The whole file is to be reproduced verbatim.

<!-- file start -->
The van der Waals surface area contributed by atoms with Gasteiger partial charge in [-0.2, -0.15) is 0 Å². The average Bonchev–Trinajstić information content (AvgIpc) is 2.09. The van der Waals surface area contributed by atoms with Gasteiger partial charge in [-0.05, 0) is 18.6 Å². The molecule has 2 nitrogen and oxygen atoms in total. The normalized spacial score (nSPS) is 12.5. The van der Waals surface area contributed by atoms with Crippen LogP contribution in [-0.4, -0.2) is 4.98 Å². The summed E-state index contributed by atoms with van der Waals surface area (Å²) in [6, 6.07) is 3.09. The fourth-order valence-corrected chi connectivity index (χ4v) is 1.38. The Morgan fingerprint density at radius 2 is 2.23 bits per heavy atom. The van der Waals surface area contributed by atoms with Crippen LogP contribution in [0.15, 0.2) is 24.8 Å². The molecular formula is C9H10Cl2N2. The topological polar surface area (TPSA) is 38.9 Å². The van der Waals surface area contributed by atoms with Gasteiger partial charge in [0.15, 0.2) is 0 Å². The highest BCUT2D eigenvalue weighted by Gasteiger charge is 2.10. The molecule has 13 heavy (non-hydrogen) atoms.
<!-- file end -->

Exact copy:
The van der Waals surface area contributed by atoms with Gasteiger partial charge in [-0.2, -0.15) is 0 Å². The average Bonchev–Trinajstić information content (AvgIpc) is 2.09. The van der Waals surface area contributed by atoms with Gasteiger partial charge in [-0.05, 0) is 18.6 Å². The molecule has 2 nitrogen and oxygen atoms in total. The normalized spacial score (nSPS) is 12.5. The van der Waals surface area contributed by atoms with Crippen LogP contribution in [-0.4, -0.2) is 4.98 Å². The summed E-state index contributed by atoms with van der Waals surface area (Å²) in [6, 6.07) is 3.09. The fourth-order valence-corrected chi connectivity index (χ4v) is 1.38. The Morgan fingerprint density at radius 2 is 2.23 bits per heavy atom. The van der Waals surface area contributed by atoms with Crippen LogP contribution in [0.15, 0.2) is 24.8 Å². The molecular formula is C9H10Cl2N2. The topological polar surface area (TPSA) is 38.9 Å². The van der Waals surface area contributed by atoms with Gasteiger partial charge in [0.15, 0.2) is 0 Å². The highest BCUT2D eigenvalue weighted by Gasteiger charge is 2.10. The molecule has 13 heavy (non-hydrogen) atoms.